My point is that not all brain damage is from the lack of caesareans or a tightly wrapped cord around the neck; often brain damage is from too much maternal anesthesia or injudicious hospital routines, that is, from iatrogenesis.

Anoter procedure that was done to women with small pelvic outlets was a crippling procedure called a symphisiotomy which broke the pubic arch to allow the baby to be born. Many women never healed properly from this iatrogenic, crippling procedure.
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#68 of 104 Old 05-05-2006, 12:48 AM
 
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Originally Posted by moosemommy
and, to anyone who feels the need to constantly say in harsh or not harsh terms, that c-s almost never really "have" to be done... just please remember... every time you say that, you might encourage a woman to do things to avoid one... but every time you say that, you most certainly bring tears to the eyes of at least one woman who has "had" to have one.
:

I had an eclamptic seizure during my homebirth. If I hadn't had an emergency surgical birth, my baby and I would be dead.

I think the c-section rate in our country is too high. I'm outraged and upset when I hear of mothers choosing c-sections for convenience and even moreso when I hear of doctors doing it. I'm outraged when I hear of mothers wanting to do VBAC and no one will work with them.

However, a c-section saved my life. C-sections aren't the problem - lazy OBs and overuse is the problem.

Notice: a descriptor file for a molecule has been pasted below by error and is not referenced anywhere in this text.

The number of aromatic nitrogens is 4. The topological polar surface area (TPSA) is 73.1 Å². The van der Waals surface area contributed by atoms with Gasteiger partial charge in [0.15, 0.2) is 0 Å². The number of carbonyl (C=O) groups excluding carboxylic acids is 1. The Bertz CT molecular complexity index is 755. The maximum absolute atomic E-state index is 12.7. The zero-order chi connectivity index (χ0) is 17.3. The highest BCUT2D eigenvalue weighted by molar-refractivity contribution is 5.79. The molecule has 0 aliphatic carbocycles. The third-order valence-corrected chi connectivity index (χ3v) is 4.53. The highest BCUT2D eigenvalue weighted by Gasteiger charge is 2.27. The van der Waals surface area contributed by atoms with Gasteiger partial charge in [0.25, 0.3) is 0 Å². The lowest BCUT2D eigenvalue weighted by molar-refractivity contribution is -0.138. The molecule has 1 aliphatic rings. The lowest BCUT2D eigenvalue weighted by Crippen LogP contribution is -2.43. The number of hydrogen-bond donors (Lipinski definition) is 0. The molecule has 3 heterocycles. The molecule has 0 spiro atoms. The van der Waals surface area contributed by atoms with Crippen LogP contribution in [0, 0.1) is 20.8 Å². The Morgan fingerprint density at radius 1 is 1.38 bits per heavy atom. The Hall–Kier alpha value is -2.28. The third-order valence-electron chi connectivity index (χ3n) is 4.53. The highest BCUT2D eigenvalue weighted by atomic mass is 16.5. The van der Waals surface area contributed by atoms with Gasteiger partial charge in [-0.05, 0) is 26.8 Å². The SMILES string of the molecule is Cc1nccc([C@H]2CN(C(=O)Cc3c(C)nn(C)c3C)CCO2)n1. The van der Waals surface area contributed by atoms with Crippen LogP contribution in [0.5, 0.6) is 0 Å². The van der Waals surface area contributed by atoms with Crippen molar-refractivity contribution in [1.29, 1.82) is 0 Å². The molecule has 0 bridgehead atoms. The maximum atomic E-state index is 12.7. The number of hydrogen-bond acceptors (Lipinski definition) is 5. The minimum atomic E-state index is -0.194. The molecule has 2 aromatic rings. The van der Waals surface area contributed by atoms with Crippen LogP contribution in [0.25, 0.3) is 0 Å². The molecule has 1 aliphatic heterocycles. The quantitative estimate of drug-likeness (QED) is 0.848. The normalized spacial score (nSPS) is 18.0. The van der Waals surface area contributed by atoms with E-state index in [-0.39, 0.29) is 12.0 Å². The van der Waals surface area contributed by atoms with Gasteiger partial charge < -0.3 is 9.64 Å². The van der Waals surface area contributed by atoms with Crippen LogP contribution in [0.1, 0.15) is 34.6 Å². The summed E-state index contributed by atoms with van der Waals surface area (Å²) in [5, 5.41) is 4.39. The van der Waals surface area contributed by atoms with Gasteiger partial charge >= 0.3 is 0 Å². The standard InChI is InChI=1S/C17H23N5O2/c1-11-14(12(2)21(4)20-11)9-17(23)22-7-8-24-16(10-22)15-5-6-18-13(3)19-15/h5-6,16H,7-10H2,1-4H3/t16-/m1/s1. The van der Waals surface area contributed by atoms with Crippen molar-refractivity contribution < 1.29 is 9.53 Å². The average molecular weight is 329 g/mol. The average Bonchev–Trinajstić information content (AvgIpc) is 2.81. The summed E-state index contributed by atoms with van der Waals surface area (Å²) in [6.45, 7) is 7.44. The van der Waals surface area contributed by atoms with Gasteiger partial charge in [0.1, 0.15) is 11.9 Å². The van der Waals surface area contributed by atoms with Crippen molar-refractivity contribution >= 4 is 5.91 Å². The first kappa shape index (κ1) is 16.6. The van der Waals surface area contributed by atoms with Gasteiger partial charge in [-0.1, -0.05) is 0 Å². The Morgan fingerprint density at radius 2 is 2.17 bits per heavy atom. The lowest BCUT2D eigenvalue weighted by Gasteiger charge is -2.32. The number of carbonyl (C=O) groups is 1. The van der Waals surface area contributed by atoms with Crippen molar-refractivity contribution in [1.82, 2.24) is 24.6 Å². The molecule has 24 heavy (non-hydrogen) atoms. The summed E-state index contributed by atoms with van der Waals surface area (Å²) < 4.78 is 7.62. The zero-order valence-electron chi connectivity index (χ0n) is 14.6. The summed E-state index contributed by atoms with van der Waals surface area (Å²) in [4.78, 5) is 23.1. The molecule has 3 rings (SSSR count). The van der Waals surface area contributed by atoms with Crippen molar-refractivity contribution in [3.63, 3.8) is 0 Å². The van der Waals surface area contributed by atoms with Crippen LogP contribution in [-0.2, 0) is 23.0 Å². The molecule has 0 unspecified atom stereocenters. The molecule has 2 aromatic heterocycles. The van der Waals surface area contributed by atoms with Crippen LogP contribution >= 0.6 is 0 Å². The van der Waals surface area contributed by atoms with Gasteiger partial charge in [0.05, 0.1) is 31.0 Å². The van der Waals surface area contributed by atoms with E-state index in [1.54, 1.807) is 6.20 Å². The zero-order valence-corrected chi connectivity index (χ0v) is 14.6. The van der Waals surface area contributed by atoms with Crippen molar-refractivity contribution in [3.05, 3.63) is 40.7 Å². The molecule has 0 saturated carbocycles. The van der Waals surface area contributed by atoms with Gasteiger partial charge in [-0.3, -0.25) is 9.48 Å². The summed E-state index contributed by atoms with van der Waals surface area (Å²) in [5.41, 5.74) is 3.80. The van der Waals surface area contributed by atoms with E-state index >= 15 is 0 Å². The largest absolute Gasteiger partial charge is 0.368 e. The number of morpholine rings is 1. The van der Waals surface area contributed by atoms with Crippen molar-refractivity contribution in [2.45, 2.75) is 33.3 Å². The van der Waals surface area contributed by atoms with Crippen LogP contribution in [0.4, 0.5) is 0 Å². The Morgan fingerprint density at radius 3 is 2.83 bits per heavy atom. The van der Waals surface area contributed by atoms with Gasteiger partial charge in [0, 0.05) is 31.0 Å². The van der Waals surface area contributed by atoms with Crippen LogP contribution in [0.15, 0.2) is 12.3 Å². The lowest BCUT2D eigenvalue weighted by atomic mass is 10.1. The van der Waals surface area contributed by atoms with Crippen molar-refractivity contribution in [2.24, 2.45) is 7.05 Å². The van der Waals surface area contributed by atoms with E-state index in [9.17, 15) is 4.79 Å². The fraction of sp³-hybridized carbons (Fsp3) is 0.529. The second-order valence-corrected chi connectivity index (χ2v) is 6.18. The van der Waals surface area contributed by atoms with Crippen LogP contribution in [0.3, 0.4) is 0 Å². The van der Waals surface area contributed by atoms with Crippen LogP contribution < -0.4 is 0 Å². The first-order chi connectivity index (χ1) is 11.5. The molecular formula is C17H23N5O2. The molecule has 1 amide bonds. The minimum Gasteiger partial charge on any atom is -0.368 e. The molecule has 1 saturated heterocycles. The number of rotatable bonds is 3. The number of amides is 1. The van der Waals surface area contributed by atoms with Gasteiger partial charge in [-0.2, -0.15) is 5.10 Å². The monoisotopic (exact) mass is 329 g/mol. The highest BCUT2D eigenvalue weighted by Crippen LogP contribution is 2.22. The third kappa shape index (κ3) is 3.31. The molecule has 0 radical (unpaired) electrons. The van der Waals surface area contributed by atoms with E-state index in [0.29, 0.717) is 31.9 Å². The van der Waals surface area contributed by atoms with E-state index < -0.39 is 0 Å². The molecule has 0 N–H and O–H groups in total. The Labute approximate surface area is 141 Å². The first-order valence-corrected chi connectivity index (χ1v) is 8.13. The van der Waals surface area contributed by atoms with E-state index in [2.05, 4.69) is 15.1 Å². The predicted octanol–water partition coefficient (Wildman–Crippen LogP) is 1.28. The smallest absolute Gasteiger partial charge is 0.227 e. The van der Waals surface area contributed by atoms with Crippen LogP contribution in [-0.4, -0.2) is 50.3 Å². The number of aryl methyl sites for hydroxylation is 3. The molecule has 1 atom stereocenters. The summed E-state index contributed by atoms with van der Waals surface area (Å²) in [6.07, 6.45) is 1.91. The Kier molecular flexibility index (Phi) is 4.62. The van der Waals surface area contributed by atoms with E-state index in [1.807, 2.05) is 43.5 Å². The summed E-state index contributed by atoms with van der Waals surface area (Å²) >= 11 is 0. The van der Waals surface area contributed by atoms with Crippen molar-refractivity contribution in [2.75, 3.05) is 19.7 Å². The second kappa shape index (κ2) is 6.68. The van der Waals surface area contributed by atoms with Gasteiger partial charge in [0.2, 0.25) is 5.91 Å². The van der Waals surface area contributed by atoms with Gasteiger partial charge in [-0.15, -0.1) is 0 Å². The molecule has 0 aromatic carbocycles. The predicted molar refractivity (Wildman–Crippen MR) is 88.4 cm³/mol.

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#69 of 104 Old 05-05-2006, 12:50 AM
 
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Originally Posted by odenata
C-sections aren't the problem - lazy OBs and overuse is the problem.
Add to that UN-informed consumers, that is mothers who do not do their research.

Women are their own worst enemy.
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#70 of 104 Old 05-05-2006, 12:54 AM
 
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Quote:
Originally Posted by miriam
OUCH! All of my homeborn children did have their respective cords around their respective necks. There are fine, thank you. Mostly because there was no oxygen depriving medication in my blood and therefore none in my baby's system.

The cause of much brain damage in newborns in yester years was because there was a rule in most places that the nurse had to impede the birth of a baby until the doctor arrived. This was accomplished by holding the mother's legs together and/or holding a towel to the perineum.

I attended school with many children who had minimum brain damage from this protocol. This happened alot.

Of course the baby was ready to breathe; just because the doctor was not there, the baby's first breath was delayed and brain damage occurred.

My point is that not all brain damage is from the lack of caesareans or a tightly wrapped cord around the neck; often brain damage is from too much maternal anesthesia or injudicious hospital routines, that is, from iatrogenesis.

Anoter procedure that was done to women with small pelvic outlets was a crippling procedure called a symphisiotomy which broke the pubic arch to allow the baby to be born. Many women never healed properly from this iatrogenic, crippling procedure.

I don't see what in my post you are reffering to when you say ouch....

I was making reffernce to my birth, and it was a unique situation.
No one is saying cesareans are nessecary for every cord/neck birth. I am also glad your babies are just fine and no intervention was needed for them.

Due with number 5 in August. We do all that crunchy stuff.
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#71 of 104 Old 05-05-2006, 01:40 AM